On a day when Maryland horsemen learned a minimum of 15 days will be cut from the 2008 racing schedule and heard of a possible shutdown of Pimlico Race Course for half the year, the chairman of the company that owns the state's thoroughbred tracks said he still wants to "revitalize" Maryland's racing industry.
At yesterday's Maryland Racing Commission meeting, Lou Raffetto, Maryland Jockey Club president and chief operating officer, pointed to the lack of purse money and announced plans to cut one live racing day a week from the Laurel Park winter meet, which runs Jan. 1 through April 13. A year ago, the meet raced five-day weeks.
Raffetto said if nothing positive happens for the horse industry in the special legislative session or early in the regularly scheduled session next year, he would anticipate coming back to the commission and asking to cut the spring meet at Pimlico from eight weeks to five.
That would mean thoroughbred racing in Maryland probably would close down immediately after Preakness weekend in May and - except for the Timonium meet during the state fair - would not be back until Laurel reopens in late September.
"We'd be closed for four months," Raffetto said. "And if that happens, I believe we would end up closing Pimlico to training for six months, maybe from September through March."
Such a move would affect 40 to 50 trainers, about 250 backstretch employees, 25 maintenance and security workers and approximately 500 horses.
The closure could leave about 300 of the horses homeless - there are only 200 empty stalls among the 1,850 available at Laurel and the Bowie Training Center.
Earlier, Frank Stronach, chairman of Magna Entertainment Corp., made a rare appearance before the commission.
Stronach's company bought the last remaining shares of stock in the Maryland Jockey Club, which controls Pimlico and Laurel, from Joe and Karin De Francis in a deal announced Sept. 24. Stronach said yesterday he came before the board to voice his love for the sport, his respect for the De Francis family and to announce that Magna, like any business taking over the operation of a company, "will be doing things a little differently."
"I hope we will do it a little better, too," Stronach said. "I want to state that I will go way out of my way to revitalize horse racing in Maryland."
Stronach did not offer immediate answers as to how that can be done without the passage of slots legislation, saying only he is eager to work on solutions with the commission and the horsemen groups "to find what else can we do."
Stronach said he "didn't want to make anyone jittery by voicing vague ideas."
After the commission approved the request for the shorter winter meet, chairman John Franzone said the industry "is in a crisis situation. We have been going downhill, and this is like being in the gas chamber. The message today is `Please, do something.' If the legislature can't reach a compromise, the patient will be dead."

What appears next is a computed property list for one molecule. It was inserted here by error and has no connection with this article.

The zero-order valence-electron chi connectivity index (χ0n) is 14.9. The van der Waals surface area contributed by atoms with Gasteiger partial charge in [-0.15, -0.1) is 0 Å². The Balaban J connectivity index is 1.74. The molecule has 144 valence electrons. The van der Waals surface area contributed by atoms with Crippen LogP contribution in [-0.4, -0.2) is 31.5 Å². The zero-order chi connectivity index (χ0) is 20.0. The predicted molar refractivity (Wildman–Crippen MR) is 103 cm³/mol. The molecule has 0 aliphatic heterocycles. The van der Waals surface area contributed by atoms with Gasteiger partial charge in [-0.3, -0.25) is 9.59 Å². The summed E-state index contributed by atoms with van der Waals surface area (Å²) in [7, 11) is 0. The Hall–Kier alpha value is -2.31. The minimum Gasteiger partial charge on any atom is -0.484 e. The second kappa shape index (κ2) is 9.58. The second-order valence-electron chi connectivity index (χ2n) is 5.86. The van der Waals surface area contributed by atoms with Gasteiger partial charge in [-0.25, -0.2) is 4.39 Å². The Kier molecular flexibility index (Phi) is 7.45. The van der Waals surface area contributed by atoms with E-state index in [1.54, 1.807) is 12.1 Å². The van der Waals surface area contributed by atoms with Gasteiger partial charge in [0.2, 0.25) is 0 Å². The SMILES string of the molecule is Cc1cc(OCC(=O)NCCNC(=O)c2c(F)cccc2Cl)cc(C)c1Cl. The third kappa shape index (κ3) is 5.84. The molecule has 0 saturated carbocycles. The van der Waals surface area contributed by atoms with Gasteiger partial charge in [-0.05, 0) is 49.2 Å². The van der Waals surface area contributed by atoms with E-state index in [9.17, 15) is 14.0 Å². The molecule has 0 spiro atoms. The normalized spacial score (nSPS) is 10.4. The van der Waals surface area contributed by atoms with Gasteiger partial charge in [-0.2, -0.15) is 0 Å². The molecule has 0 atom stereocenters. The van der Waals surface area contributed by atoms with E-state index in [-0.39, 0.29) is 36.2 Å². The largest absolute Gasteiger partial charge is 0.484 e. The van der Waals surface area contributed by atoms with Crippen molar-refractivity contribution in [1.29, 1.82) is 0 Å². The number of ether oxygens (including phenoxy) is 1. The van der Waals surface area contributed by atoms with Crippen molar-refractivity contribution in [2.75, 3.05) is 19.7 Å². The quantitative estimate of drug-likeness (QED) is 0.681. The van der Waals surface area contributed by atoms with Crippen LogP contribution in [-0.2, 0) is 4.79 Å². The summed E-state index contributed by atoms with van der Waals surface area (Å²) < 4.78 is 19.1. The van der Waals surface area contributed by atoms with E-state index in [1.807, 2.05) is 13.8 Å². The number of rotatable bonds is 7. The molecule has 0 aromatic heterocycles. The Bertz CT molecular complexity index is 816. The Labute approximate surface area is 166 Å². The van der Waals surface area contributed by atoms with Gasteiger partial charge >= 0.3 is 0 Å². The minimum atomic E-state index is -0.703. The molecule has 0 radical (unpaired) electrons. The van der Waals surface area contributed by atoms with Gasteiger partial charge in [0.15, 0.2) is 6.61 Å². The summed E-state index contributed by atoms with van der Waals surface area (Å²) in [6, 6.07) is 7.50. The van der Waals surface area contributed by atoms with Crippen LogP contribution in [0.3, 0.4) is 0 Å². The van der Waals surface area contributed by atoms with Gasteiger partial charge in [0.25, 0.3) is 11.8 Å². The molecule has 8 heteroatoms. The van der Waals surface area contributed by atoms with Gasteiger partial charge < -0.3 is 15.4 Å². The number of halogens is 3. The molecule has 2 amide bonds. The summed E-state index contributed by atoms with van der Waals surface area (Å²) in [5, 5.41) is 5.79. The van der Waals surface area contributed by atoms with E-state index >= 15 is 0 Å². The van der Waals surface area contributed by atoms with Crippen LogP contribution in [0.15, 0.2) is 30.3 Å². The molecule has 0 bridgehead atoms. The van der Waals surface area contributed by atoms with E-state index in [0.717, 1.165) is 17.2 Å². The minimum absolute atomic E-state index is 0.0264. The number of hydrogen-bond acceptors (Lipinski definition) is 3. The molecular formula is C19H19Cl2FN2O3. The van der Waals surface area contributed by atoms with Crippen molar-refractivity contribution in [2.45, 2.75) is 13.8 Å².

Franzone said he will be lobbying for a $50 million subsidy to tide over the industry even if slot machines are approved, "because even if they are passed, the industry won't feel their impact until 2010."
Raffetto said: "If the legislature cares about the industry, something will get done."
House Speaker Michael E. Busch said: "Everybody understands that if they're going to be competitive, they need help from the legislature. We continue to debate this issue. ... There are numerous different ways to underwrite the purses depending on what consensus the governor can build."
Raffetto said if the Maryland Jockey Club ends up cutting racing to 130 days, he can't imagine many horsemen sticking around through four dark months.
He gets no argument from trainer Dale Capuano.
"The writing has been on the wall," Capuano said. "This is really no surprise. Without slots or something, we can't go on. When we don't have the money, we can't go on.
"I had a horse eligible for the $100,000 sprint on the turf Maryland Million Day," he said. "His name is Hero's Reward. He's Maryland-bred, Maryland Million eligible and owned by a guy who loves the Maryland Million. But I convinced him that we should go to Woodbine on Sunday, where the horse could run for $500,000. And the horse won."
Asked about Stronach's message of support in the face of racing realities in Maryland, Capuano said there is only so much anyone can do in the current climate.
"I know Mr. Stronach is a true sportsman," Capuano said. "It amazes me that the Preakness is still here. If I owned the tracks he owns, I'd be looking for an alternative.
"What happens in Maryland racing right now is up to the legislature. If nothing happens, the ones who can afford to leave won't stick around. If the cuts that are projected happen, it will make me think hard about what I'm going to do in 2008."